One of the most important issues facing NASA and our nation is the impending retirement of the Space Shuttle, and the subsequent five year gap in independent U.S. access to the International Space Station before the Ares 1 and Orion systems can be deployed. This issue has been identified by the Government Accountability Office as one of thirteen ‘urgent’ items for your administration to address. As you know, this issue is linked to our economic recovery since the gap could result in layoffs for several thousand highly skilled aerospace engineers and technicians over the next two years.

We believe it is imperative for NASA to have a leader who understands the implications of a five year or longer hiatus in America’s independent access to space. The new NASA Administrator should grasp the broad strategic and international aspects of NASA’s mission, as well as the technical, budgetary and programmatic tradeoffs that lie ahead. We urge you to keep these issues in mind as you search for a NASA Administrator candidate with the right background, integrity and focus on minimizing the spaceflight gap and preserving the agency’s cutting edge science and aeronautics programs. Maintaining a focused policy and providing the necessary funding to allow NASA to succeed are essential to the technological advances and scientific discoveries that benefit all Americans.

We fully recognize the difficult challenges our nation faces, and we believe that a focused and properly funded NASA can aid our national economy and contribute to our shared goals of sustaining our technological edge and competing on a global stage.

We look forward to working with you and a new Administrator to ensure a robust, successful NASA. We stand ready to work together with you and continue providing the nation’s civilian space and aeronautics agency our steadfast support.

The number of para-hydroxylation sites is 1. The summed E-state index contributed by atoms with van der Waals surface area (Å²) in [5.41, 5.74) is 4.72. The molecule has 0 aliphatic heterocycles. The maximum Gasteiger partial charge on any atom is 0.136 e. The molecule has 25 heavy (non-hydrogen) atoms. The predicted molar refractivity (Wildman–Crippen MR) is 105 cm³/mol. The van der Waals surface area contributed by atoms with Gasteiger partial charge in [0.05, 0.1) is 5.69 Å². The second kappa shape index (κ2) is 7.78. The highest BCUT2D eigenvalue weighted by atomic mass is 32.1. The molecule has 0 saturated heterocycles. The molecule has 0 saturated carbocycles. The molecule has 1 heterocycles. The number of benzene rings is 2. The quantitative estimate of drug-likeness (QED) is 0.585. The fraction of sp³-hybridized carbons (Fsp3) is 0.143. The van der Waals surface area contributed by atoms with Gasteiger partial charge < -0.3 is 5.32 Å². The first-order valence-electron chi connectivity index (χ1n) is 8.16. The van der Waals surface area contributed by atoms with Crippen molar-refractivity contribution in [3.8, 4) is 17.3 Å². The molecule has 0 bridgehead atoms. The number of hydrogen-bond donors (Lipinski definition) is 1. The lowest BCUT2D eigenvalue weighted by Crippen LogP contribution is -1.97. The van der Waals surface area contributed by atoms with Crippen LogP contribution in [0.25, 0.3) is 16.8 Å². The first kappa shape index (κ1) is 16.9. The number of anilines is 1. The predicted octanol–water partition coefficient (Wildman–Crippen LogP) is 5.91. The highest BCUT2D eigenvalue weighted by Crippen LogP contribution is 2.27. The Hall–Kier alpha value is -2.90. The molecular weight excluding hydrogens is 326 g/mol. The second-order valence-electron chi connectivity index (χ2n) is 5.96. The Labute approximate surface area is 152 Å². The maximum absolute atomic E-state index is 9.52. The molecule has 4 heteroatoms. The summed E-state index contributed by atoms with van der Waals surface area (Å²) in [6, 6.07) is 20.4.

Thank you for your attention to this important issue.


Suzanne Kosmas (D-FL)
Ken Calvert (R-CA)
Robert Aderholt (R-AL)
John Culberson (R-TX)
Al Green (D-TX)
Parker Griffith (D-AL)
Ralph Hall (R-TX)
Sheila Jackson-Lee (D-TX)
Michael McCaul (R-TX)
Pete Olson (R-TX)
Bill Posey (R-FL)
Adam Schiff (D-CA)
Lamar Smith (R-TX)
Debbie Wasserman-Schultz (D-FL)

Source: Office of Rep. Suzanne Kosmas

By Ed O'Keefe  | March 24, 2009; 6:10 AM ET
Categories:  Administration  
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What we need an a NASA chief administrator is someone who is a supporter of lean and mean science. Not someone who is married to manned spaceflight to mars, nor to the cheapest way to do things. this person has to have the knowledge and ability to navigate washington AND the engineering mindsets, AND the lobbyists. Its a political and economic minefield but the next head administrator has to be adept at going foreward and not making mistakes.
We could use some of the management from DHARPA, which creates projects on a well defined timeline and budget.
Some of what NASA does must remain pure science with no predefined purpose, but there is also plenty of that to be had in every flight because of what is discovered unexpectedly. Some of what NASA needs are projects that are targeted towards new industries for american jobs which are leaving faster than we can create them. There should be projects that are non military but are completely seperate from the interrnational space station, so that what we create will not be stolen or borrowed before we can even make use of it. we should find a way to recycle satellites in orbit and retrofit them. this might save tremendously on resources and money. We should work on currently relevent projects like space manufacturing and nanotechnology. we need a visionary leader of NASA, who doesnt lose the vision or the legacy, yet can make due with limited budgets. What we dont need is a Griffin, who cancelled the hubble space telescope without a replacement up in orbit. we need a cheaper space shuttle, combined with a seperate cargo rocket. like fedex and an airline, we dont need to ship people and cargo on the same rocket. we can get people up in space more safely and cheaply if we can do it lighter. we need to develop robots that can do what we can do in space. we need a moon colony that can be cheaply developed. we need to put real resource into SETI. We need to test quantum entanglement laser communication in space, which will reduce the time it takes for communication to one half the distance between a single serial beamsplitter/emmitter, no matter how many of them are lined up or are orbiting a planet or even the sun. The projects that need to be pursued by NASA are the most cutting edge on this planet, stretching the mind of science. NASA cant just cater to school children. we need tangible projects that create jobs also.